|Mather, Thomas - TECHNOLOGIES INC., MASS|
|Takeda, Tsutomu - TECHNOLOGIES INC., MASS|
|Tassello, Jodie - TECHNOLOGIES INC., MASS|
|Ohagen, Asa - TECHNOLOGIES INC., MASS|
|Serebryanik, Diana - TECHNOLOGIES INC., MASS|
|Kramer, Edward - USDA-ARS-PLUM ISLAND|
|Brown, Fred - FORMER ARS EMPLOYEE|
|Tesh, Robert - TECHNOLOGIES INC., MASS|
|Alford, Bernadette - TECHNOLOGIES INC., MASS|
|Lazo, Airs - TECHNOLOGIES INC., MASS|
Submitted to: Transfusion
Publication Type: Peer Reviewed Journal
Publication Acceptance Date: June 30, 2002
Publication Date: September 8, 2003
Citation: JOURNAL SHOULD BE TRANSFUSION, VOLUME 43, AUGUST 2003, PAGE 1029 Interpretive Summary: The risk of transmission of blood-borne pathogens is a persistant problem in medicine, particularly in the transfusion of red blood cells. The recent important observation that West Nile virus (WNV) can be transmitted by transfusion provided an opportunity to determine whether an agiridine derivative, similar to that used for the preparation of FMD vaccines, would be useful for the sterilization of blood containing the WNV. The results show that the agiridine derivation inactivates the virus completely.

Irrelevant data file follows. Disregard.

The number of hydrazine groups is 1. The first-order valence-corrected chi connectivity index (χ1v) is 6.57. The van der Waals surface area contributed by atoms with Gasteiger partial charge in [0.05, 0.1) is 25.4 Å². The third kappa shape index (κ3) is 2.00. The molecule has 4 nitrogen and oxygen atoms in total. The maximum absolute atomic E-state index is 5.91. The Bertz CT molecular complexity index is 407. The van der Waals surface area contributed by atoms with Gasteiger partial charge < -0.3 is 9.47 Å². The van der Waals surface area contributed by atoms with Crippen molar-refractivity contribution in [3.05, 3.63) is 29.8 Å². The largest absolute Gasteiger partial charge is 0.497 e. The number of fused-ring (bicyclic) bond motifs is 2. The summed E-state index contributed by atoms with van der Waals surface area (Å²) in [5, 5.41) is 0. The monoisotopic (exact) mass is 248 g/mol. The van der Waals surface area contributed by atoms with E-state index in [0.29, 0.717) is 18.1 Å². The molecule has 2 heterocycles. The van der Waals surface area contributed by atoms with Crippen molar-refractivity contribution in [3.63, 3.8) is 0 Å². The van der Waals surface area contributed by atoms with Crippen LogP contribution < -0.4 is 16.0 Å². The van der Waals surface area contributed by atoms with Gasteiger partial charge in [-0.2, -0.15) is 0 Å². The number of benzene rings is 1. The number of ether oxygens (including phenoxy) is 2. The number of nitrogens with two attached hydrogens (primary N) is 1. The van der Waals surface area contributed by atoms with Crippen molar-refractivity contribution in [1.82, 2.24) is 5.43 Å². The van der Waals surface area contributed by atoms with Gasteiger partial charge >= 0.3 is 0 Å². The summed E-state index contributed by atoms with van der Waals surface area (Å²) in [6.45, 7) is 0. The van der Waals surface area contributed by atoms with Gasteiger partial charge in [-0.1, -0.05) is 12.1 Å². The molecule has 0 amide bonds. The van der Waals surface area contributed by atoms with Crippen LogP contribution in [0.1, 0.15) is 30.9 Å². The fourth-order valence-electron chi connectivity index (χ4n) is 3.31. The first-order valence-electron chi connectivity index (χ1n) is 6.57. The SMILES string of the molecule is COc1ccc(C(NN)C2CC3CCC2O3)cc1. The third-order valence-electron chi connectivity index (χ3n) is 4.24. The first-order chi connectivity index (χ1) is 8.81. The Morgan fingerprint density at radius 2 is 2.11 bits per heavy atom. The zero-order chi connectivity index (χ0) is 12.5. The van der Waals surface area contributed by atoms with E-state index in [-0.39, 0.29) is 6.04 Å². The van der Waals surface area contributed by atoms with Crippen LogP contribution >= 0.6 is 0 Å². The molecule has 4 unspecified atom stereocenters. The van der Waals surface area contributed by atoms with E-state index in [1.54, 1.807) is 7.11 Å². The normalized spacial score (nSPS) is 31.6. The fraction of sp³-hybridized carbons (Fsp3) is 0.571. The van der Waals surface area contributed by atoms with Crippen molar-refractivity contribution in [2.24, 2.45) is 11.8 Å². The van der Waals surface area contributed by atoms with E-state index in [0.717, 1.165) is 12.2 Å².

Technical Abstract: The outbreak of West Nile virus (WNV) is the most recent reminder that the blood supply continues to be vulnerable to emerging and reemerging pathogens. A potentially prospective approach to reducing the risk of transfusion-transmitted infections of a known or newly emerging microbe is implementation of a broad-spectrum pathogen reduction technology. The purpose of this study was to evaluate the susceptibility of WNV to PEN 110 inactivation in RBCs and to characterize the WNV interaction with blood, including the stability of WNV in RBCs stored at 1 to 6oC, its distribution and infectivity, and its ability to infect WBCs.